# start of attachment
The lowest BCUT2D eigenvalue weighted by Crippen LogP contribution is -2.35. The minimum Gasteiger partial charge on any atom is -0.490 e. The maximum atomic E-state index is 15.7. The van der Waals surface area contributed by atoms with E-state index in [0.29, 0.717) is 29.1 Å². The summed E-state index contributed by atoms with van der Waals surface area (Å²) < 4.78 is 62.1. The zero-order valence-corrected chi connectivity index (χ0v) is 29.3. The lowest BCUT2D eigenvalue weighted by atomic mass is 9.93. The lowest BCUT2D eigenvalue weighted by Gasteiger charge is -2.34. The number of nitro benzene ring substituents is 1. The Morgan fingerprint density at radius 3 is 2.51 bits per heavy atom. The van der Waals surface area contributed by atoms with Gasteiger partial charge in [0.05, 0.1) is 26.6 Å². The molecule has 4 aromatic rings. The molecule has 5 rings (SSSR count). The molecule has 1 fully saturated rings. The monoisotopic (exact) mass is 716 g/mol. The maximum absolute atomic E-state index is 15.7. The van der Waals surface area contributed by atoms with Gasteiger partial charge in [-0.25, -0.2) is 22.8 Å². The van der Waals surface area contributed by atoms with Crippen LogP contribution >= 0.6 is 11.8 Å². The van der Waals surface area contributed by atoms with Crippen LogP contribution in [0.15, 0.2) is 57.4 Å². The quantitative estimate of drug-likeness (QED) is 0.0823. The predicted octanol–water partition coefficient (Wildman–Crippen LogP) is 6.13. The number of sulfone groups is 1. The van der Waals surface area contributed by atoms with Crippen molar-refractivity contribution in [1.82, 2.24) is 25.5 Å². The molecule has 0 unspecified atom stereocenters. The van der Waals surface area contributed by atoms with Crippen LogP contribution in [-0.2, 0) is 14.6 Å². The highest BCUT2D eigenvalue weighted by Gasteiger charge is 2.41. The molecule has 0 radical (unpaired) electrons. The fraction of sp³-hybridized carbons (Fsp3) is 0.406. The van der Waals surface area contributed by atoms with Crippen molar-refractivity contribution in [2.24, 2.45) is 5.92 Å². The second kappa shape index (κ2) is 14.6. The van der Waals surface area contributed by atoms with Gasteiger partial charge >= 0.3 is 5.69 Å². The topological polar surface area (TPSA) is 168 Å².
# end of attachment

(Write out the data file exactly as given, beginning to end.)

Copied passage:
The lowest BCUT2D eigenvalue weighted by Crippen LogP contribution is -2.35. The minimum Gasteiger partial charge on any atom is -0.490 e. The maximum atomic E-state index is 15.7. The van der Waals surface area contributed by atoms with E-state index in [0.29, 0.717) is 29.1 Å². The summed E-state index contributed by atoms with van der Waals surface area (Å²) < 4.78 is 62.1. The zero-order valence-corrected chi connectivity index (χ0v) is 29.3. The lowest BCUT2D eigenvalue weighted by atomic mass is 9.93. The lowest BCUT2D eigenvalue weighted by Gasteiger charge is -2.34. The number of nitro benzene ring substituents is 1. The Morgan fingerprint density at radius 3 is 2.51 bits per heavy atom. The van der Waals surface area contributed by atoms with Gasteiger partial charge in [0.05, 0.1) is 26.6 Å². The molecule has 4 aromatic rings. The molecule has 5 rings (SSSR count). The molecule has 1 fully saturated rings. The monoisotopic (exact) mass is 716 g/mol. The maximum absolute atomic E-state index is 15.7. The van der Waals surface area contributed by atoms with Gasteiger partial charge in [-0.25, -0.2) is 22.8 Å². The van der Waals surface area contributed by atoms with Crippen LogP contribution >= 0.6 is 11.8 Å². The van der Waals surface area contributed by atoms with Crippen LogP contribution in [0.15, 0.2) is 57.4 Å². The quantitative estimate of drug-likeness (QED) is 0.0823. The predicted octanol–water partition coefficient (Wildman–Crippen LogP) is 6.13. The number of sulfone groups is 1. The van der Waals surface area contributed by atoms with Crippen molar-refractivity contribution in [1.82, 2.24) is 25.5 Å². The molecule has 0 unspecified atom stereocenters. The van der Waals surface area contributed by atoms with Crippen LogP contribution in [-0.2, 0) is 14.6 Å². The highest BCUT2D eigenvalue weighted by Gasteiger charge is 2.41. The molecule has 0 radical (unpaired) electrons. The fraction of sp³-hybridized carbons (Fsp3) is 0.406. The van der Waals surface area contributed by atoms with Crippen molar-refractivity contribution in [2.24, 2.45) is 5.92 Å². The second kappa shape index (κ2) is 14.6. The van der Waals surface area contributed by atoms with Gasteiger partial charge >= 0.3 is 5.69 Å². The topological polar surface area (TPSA) is 168 Å².